Monday, January 16, 2017

Graciela and Yoichi

Yoichi Sugawara became one of the best Tango dancers in Japan in the late 50s. In his travels to perform in Latin America he learned to speak Spanish fluently. He would sing occasionally during these Tango presentations and in the early 60s he got coaching, went into singing seriously, learned to play the Spanish guitar and became a very popular singer.

"Continuous improvement beats delayed perfection, any day."

Meanwhile, Graciela Susana Ambrosio, born in 1953 and her sister Cristina, when still children, teamed up as the folk duo Las Hermanitas Ambrosio. They appeared successfully in TV programs and made tours of different places in Argentina. As a soloist, in her late teens, Graciela Susana began to sing tango pieces and was especially interested in new compositions. Accompanying herself on guitar, she appeared nightly at venues and coteries of Buenos Aires. In 1970 she was phoned by Edmundo Rivero who invited her for an audition at the famous El Viejo Almacén with the orchestra conducted by Carlos García.
"Adoro" por Gabriela Susana

Graciela Susana
In one of her appearances at the El Viejo Almacén, the famous Japanese singer Yoichi Sugawara and his manager were among the audience. They were touched by that little girl with a privileged voice range, of deep low and fresh treble notes, that interpreted with so much intensity and sweetness and who, furthermore, accompanied herself on guitar. And she happened to be passionate for Japanese culture and the language.

"La Reine de Saba" by Gabriela Susana

Only three months after the visit of the Japanese (it was still 1970) Graciela Susana was offered a contract to appear in Japan to sing tangos in the Sugawara’s recitals. There she would also begin to include Japanese songs in her songbook. The wide popular acclaim that immediately followed favored the release in Japan of tango and folk music records that Graciela had published in Argentina and the daring venture of recording one in Japanese. It was in 1971.

"El Reloj" by Yoichi Sugawara and Gabriela Susana

Yoichi Sugawara
The rest is history as they say, and I made the album of Yoichi and Gabriela singing song videos from decades back, when they were in their twenties. Yoichi would go to Latin America every few years and Graciela would go to Japan every few years,

"Besame Mucho" by Yoichi Sugawara and Gabriela Susana

Always the same set up. He would go to Argentina and sing in several places and then the both of them would have the big show, together at the last. Same thing in reverse would be when Gabriela Susana would go to Japan. Amazing that these people have been doing this for fifty years. They are from different countries, different ethnic groups but together in music, they have been good friends and happy for the rest of their lives and that is truly remarkable.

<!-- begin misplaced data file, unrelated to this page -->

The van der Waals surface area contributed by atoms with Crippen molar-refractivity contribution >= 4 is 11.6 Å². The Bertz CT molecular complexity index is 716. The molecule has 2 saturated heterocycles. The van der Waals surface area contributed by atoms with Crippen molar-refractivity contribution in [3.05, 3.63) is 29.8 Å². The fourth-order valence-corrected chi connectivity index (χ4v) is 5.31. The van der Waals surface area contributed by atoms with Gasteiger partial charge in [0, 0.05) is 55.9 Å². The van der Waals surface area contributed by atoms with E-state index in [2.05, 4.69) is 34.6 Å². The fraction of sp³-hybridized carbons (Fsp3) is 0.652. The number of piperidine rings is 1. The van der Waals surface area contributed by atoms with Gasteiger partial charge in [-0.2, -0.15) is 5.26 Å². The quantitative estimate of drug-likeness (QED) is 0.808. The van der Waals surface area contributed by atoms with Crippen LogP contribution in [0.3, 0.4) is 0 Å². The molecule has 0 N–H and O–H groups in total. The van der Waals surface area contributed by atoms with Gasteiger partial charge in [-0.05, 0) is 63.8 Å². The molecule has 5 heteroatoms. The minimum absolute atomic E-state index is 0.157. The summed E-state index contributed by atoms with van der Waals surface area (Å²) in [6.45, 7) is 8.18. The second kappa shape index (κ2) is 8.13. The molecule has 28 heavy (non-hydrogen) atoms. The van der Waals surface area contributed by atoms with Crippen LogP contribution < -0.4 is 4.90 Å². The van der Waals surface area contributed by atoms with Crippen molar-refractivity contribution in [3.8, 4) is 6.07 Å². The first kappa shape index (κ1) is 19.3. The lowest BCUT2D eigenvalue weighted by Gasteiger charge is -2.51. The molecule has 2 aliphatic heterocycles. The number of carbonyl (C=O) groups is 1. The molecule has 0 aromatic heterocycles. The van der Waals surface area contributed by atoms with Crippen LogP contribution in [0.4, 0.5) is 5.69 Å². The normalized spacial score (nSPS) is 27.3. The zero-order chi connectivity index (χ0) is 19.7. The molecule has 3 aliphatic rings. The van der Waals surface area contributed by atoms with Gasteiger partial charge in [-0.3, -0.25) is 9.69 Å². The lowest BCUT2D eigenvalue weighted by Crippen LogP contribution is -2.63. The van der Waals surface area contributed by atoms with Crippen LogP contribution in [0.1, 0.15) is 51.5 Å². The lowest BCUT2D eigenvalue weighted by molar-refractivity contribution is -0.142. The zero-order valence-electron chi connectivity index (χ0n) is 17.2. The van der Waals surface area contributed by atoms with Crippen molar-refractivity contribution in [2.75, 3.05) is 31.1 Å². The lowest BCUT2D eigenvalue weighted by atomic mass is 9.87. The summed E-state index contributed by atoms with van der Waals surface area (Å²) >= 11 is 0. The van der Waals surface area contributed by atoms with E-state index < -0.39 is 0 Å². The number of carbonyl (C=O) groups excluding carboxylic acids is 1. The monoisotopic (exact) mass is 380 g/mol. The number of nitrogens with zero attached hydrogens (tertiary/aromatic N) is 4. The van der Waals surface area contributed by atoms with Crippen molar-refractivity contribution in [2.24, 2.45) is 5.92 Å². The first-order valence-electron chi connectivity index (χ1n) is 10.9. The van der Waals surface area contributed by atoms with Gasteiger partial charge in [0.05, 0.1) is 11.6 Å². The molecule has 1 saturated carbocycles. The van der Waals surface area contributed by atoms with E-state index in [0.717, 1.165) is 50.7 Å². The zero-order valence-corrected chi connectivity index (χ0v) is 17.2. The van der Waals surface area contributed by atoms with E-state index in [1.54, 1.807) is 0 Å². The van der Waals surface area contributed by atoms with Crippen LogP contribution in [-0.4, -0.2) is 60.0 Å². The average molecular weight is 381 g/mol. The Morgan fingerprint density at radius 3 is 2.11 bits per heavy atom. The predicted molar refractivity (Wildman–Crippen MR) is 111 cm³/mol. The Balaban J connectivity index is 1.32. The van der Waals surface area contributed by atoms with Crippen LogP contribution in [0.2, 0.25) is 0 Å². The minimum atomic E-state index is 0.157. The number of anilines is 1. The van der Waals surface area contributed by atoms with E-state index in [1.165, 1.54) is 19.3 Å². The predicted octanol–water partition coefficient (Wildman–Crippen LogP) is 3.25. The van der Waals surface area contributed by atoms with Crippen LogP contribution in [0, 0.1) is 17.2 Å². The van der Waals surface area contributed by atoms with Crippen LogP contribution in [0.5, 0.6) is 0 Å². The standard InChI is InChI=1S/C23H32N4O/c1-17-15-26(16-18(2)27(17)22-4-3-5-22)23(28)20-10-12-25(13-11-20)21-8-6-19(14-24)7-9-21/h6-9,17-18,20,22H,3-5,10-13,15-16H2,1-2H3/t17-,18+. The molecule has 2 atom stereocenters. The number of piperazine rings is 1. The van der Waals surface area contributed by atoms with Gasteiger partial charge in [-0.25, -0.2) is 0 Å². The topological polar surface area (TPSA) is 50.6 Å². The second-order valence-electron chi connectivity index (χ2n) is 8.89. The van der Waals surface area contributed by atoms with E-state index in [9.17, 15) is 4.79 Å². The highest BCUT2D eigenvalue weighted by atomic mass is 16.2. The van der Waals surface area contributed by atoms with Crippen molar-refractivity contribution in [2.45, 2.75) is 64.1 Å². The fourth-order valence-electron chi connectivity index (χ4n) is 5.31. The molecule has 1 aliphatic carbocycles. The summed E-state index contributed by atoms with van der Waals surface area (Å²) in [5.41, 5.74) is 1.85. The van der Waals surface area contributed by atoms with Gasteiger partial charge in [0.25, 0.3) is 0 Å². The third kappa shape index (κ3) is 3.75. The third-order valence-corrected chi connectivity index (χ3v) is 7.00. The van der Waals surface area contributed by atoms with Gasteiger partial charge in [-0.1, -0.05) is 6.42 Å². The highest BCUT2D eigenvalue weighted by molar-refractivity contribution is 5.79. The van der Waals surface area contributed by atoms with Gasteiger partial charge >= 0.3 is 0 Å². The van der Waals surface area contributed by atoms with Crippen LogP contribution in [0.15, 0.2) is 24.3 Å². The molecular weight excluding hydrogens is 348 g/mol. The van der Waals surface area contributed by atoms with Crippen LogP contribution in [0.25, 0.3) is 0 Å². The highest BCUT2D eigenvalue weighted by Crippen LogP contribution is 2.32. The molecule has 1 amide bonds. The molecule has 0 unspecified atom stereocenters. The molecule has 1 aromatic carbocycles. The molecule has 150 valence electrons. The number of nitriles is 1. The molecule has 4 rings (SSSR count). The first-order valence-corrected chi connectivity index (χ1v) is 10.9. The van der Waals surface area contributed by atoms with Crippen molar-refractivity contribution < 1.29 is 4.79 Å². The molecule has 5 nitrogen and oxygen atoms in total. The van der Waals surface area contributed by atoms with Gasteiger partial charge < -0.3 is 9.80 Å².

"Que El Me Olvide" Yoichi Sugawara and Gabriela Susana

I put the album on a storage disks (digital format for computer only) and I give them away mainly for use as storage and of course, the song videos can be copied easily from computer to computer. The albums have seven song videos from the beginning of their meetings to their last one in 2014. Anybody wants one of the disks, can have it and we can make arrangements on how to transfer the goods.

Thursday, January 12, 2017

The Latin Scene

The taco predates the arrival of Europeans in Mexico. The origin of the taco is unknown, and perhaps is from a couple millenniums back. Fundamentally it is any type food wrapped in a cooked corn tortilla, It has remained so to date, not only in Mexico but also in other parts of the world. A burrito is any type of food wrapped in a flour tortilla. Not many non-Mexicans are aware of this.

"Some call it dance, dancers call it life."

During the great depression in the US in the early thirties, they gave sacks of flour to the poor. The non Mexicans could make all the bread they wanted. But Mexicans ate with tortillas not bread. So in the Southwest there developed a way to make tortillas out of flour instead of corn. In California, the word "burrito" (little donkey) came to be applied to the new type of tacos made with flour tortillas. It spread through all the Mexican communities in the US. There was a place in Los Angeles, "Vicky's" that had a sign that said, "Home of the Burrito." They thought they invented it.

"La Golondrina" por Paloma San Basilio